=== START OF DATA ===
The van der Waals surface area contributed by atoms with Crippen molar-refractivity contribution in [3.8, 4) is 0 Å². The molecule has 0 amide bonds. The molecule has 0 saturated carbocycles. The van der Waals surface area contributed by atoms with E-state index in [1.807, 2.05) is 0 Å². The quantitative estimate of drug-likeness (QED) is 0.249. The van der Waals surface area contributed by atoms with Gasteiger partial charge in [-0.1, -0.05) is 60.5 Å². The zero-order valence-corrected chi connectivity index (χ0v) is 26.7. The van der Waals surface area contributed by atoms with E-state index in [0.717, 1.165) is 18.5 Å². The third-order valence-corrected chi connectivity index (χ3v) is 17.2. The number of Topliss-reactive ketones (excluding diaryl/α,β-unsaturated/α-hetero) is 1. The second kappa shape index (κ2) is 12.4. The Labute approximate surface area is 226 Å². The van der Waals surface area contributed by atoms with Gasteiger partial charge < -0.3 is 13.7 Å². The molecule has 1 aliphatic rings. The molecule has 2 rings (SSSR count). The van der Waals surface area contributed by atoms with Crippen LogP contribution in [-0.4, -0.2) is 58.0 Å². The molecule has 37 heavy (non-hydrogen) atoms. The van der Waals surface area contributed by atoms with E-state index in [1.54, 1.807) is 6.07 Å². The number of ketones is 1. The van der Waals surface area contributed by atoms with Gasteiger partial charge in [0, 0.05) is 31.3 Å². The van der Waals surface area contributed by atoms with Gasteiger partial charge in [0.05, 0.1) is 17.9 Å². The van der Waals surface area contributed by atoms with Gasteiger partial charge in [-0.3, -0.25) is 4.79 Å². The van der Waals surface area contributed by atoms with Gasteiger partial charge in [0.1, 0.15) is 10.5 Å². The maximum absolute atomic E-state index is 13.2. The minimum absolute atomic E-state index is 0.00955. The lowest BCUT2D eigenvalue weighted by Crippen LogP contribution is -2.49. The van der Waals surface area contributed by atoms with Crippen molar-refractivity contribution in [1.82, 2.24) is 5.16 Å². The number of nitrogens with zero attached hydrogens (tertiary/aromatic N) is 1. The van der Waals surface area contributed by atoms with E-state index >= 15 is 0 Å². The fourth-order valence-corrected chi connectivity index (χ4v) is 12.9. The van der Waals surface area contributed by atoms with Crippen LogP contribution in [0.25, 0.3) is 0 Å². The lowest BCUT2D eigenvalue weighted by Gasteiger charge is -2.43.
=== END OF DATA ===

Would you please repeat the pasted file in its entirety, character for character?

The van der Waals surface area contributed by atoms with Crippen molar-refractivity contribution in [3.8, 4) is 0 Å². The molecule has 0 amide bonds. The molecule has 0 saturated carbocycles. The van der Waals surface area contributed by atoms with E-state index in [1.807, 2.05) is 0 Å². The quantitative estimate of drug-likeness (QED) is 0.249. The van der Waals surface area contributed by atoms with Gasteiger partial charge in [-0.1, -0.05) is 60.5 Å². The zero-order valence-corrected chi connectivity index (χ0v) is 26.7. The van der Waals surface area contributed by atoms with E-state index in [0.717, 1.165) is 18.5 Å². The third-order valence-corrected chi connectivity index (χ3v) is 17.2. The number of Topliss-reactive ketones (excluding diaryl/α,β-unsaturated/α-hetero) is 1. The second kappa shape index (κ2) is 12.4. The Labute approximate surface area is 226 Å². The van der Waals surface area contributed by atoms with Gasteiger partial charge < -0.3 is 13.7 Å². The molecule has 1 aliphatic rings. The molecule has 2 rings (SSSR count). The van der Waals surface area contributed by atoms with Crippen LogP contribution in [-0.4, -0.2) is 58.0 Å². The molecule has 37 heavy (non-hydrogen) atoms. The van der Waals surface area contributed by atoms with E-state index in [1.54, 1.807) is 6.07 Å². The number of ketones is 1. The van der Waals surface area contributed by atoms with Gasteiger partial charge in [0, 0.05) is 31.3 Å². The van der Waals surface area contributed by atoms with Gasteiger partial charge in [0.05, 0.1) is 17.9 Å². The van der Waals surface area contributed by atoms with Gasteiger partial charge in [-0.3, -0.25) is 4.79 Å². The van der Waals surface area contributed by atoms with Gasteiger partial charge in [0.1, 0.15) is 10.5 Å². The maximum absolute atomic E-state index is 13.2. The minimum absolute atomic E-state index is 0.00955. The lowest BCUT2D eigenvalue weighted by Crippen LogP contribution is -2.49. The van der Waals surface area contributed by atoms with Crippen molar-refractivity contribution in [1.82, 2.24) is 5.16 Å². The number of nitrogens with zero attached hydrogens (tertiary/aromatic N) is 1. The van der Waals surface area contributed by atoms with E-state index >= 15 is 0 Å². The fourth-order valence-corrected chi connectivity index (χ4v) is 12.9. The van der Waals surface area contributed by atoms with Crippen LogP contribution in [0.25, 0.3) is 0 Å². The lowest BCUT2D eigenvalue weighted by Gasteiger charge is -2.43.